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Lawmakers claim Meta, Google had access to taxpayers' information

Democratic members of Congress issued a report indicating companies like H&R Block and TaxSlayer were "reckless" with personal information.
Lawmakers claim Meta, Google had access to taxpayers' information
Posted at 11:16 AM, Jul 12, 2023

Multiple Democratic lawmakers issued a report criticizing major tax preparers for allegedly providing personal information to companies like Meta and Google. 

The release follows a previous report that alleges companies like TaxAct, H&R Block and TaxSlayer have been secretly transmitting individual taxpayers’ sensitive financial information to Meta and Google. 

The report accuses the companies of "recklessly" sharing personal information of millions of taxpayers. It added that tax prep firms were "shockingly careless" with the data.

The lawmakers said the three tax prep companies may have violated the law by allegedly mishandling sensitive tax information. 

The report says that tax preparation companies used computer code, known as pixels, to transmit personal data to Meta and Google. 

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The report indicated Google was able to acquire taxpayers' filing status, adjusted gross income, approximate refund amount and names of dependents through TaxAct. Google could match that information with names, addresses and phone numbers.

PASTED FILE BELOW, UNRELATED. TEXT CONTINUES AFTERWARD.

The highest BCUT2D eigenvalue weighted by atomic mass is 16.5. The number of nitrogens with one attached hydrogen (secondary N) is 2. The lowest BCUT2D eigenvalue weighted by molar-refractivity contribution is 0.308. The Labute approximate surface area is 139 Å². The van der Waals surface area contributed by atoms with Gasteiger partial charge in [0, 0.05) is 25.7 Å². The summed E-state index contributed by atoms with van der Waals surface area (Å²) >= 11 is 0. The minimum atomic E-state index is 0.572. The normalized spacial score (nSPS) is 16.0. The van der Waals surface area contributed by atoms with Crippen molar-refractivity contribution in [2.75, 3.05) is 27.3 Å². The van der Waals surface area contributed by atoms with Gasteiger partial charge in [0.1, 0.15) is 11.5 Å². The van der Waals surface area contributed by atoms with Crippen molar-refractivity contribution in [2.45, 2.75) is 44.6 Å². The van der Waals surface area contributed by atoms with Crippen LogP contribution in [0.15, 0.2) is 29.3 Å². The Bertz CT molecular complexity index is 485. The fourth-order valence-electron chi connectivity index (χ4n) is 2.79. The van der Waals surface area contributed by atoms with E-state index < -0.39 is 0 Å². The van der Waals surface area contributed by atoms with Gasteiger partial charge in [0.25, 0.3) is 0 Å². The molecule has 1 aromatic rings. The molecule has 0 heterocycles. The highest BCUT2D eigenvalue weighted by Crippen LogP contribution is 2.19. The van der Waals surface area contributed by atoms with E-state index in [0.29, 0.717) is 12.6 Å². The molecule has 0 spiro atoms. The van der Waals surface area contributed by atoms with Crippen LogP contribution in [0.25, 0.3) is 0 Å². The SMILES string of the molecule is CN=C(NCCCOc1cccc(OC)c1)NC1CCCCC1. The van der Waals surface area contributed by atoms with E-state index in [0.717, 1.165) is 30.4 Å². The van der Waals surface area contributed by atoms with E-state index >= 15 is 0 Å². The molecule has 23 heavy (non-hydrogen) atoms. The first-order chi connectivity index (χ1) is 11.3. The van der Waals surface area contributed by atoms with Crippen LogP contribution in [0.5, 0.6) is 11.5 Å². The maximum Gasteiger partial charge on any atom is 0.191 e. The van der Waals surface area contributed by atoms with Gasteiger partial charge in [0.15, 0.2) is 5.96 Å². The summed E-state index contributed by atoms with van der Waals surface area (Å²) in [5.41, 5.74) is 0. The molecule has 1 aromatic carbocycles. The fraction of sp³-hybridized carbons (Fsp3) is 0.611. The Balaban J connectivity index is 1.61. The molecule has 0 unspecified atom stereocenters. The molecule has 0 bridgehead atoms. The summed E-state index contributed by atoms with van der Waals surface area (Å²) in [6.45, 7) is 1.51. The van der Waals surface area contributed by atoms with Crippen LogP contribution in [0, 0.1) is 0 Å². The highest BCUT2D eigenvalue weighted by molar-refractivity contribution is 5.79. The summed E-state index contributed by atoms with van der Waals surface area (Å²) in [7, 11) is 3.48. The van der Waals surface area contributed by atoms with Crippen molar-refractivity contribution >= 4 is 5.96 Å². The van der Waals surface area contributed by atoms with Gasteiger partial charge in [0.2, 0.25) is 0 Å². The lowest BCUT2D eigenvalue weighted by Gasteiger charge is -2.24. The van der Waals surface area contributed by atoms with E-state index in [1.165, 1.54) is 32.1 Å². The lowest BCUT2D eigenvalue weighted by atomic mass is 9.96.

Meta was able to get information from H&R Block and TaxSlayer on pages taxpayers used for many revealing tax situations, including having dependents or certain tax credits. Although the companies said this data was anonymous, the Federal Trade Commission determined this information could be sourced, the report stated. 

The report added that Meta used this data to target ads to taxpayers. 

The lawmakers' investigation began about a month after the group sent a letter to the tax prep companies demanding answers. 

“These shocking reports of breaches of taxpayer privacy by tax preparation companies underscores the need for the IRS to provide its own free tax filing software,” the lawmakers wrote in November 2022. “American taxpayers should have the option of preparing and filing their taxes directly with the federal government instead of being forced to share private information with third parties that have a long record of abusive behavior, now potentially including turning over that data to Big Tech firms.” 

H&R Block released the following statement to Scripps News: "H&R Block takes protecting our clients’ privacy very seriously, and we have taken steps to prevent the sharing of information via pixels," the company said.


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